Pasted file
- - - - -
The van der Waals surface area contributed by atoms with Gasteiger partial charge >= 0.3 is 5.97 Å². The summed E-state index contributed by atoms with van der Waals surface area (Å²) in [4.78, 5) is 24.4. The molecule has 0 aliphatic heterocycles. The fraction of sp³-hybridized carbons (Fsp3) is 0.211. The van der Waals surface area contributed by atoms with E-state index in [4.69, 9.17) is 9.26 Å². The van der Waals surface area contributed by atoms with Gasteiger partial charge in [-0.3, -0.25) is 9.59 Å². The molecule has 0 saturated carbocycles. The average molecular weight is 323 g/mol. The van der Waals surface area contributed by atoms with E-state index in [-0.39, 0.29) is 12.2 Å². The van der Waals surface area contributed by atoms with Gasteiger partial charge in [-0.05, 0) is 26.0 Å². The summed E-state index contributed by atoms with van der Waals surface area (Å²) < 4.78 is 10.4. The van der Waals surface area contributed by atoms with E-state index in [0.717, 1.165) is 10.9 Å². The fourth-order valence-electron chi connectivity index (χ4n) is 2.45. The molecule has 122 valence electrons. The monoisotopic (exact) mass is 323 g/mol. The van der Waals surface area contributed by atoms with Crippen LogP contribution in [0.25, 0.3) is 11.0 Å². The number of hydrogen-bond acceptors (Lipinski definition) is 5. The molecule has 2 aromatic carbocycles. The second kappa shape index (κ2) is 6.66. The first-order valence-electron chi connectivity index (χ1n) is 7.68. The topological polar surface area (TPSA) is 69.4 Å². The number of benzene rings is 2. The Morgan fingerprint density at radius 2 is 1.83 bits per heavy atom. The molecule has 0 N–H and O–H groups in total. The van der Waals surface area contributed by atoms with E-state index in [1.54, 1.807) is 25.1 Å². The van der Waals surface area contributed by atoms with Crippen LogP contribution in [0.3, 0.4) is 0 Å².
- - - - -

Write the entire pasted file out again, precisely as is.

The van der Waals surface area contributed by atoms with Gasteiger partial charge >= 0.3 is 5.97 Å². The summed E-state index contributed by atoms with van der Waals surface area (Å²) in [4.78, 5) is 24.4. The molecule has 0 aliphatic heterocycles. The fraction of sp³-hybridized carbons (Fsp3) is 0.211. The van der Waals surface area contributed by atoms with E-state index in [4.69, 9.17) is 9.26 Å². The van der Waals surface area contributed by atoms with Gasteiger partial charge in [-0.3, -0.25) is 9.59 Å². The molecule has 0 saturated carbocycles. The average molecular weight is 323 g/mol. The van der Waals surface area contributed by atoms with E-state index in [-0.39, 0.29) is 12.2 Å². The van der Waals surface area contributed by atoms with Gasteiger partial charge in [-0.05, 0) is 26.0 Å². The summed E-state index contributed by atoms with van der Waals surface area (Å²) < 4.78 is 10.4. The van der Waals surface area contributed by atoms with E-state index in [0.717, 1.165) is 10.9 Å². The fourth-order valence-electron chi connectivity index (χ4n) is 2.45. The molecule has 122 valence electrons. The monoisotopic (exact) mass is 323 g/mol. The van der Waals surface area contributed by atoms with Crippen LogP contribution in [0.25, 0.3) is 11.0 Å². The number of hydrogen-bond acceptors (Lipinski definition) is 5. The molecule has 2 aromatic carbocycles. The second kappa shape index (κ2) is 6.66. The first-order valence-electron chi connectivity index (χ1n) is 7.68. The topological polar surface area (TPSA) is 69.4 Å². The number of benzene rings is 2. The Morgan fingerprint density at radius 2 is 1.83 bits per heavy atom. The molecule has 0 N–H and O–H groups in total. The van der Waals surface area contributed by atoms with E-state index in [1.54, 1.807) is 25.1 Å². The van der Waals surface area contributed by atoms with Crippen LogP contribution in [0.3, 0.4) is 0 Å².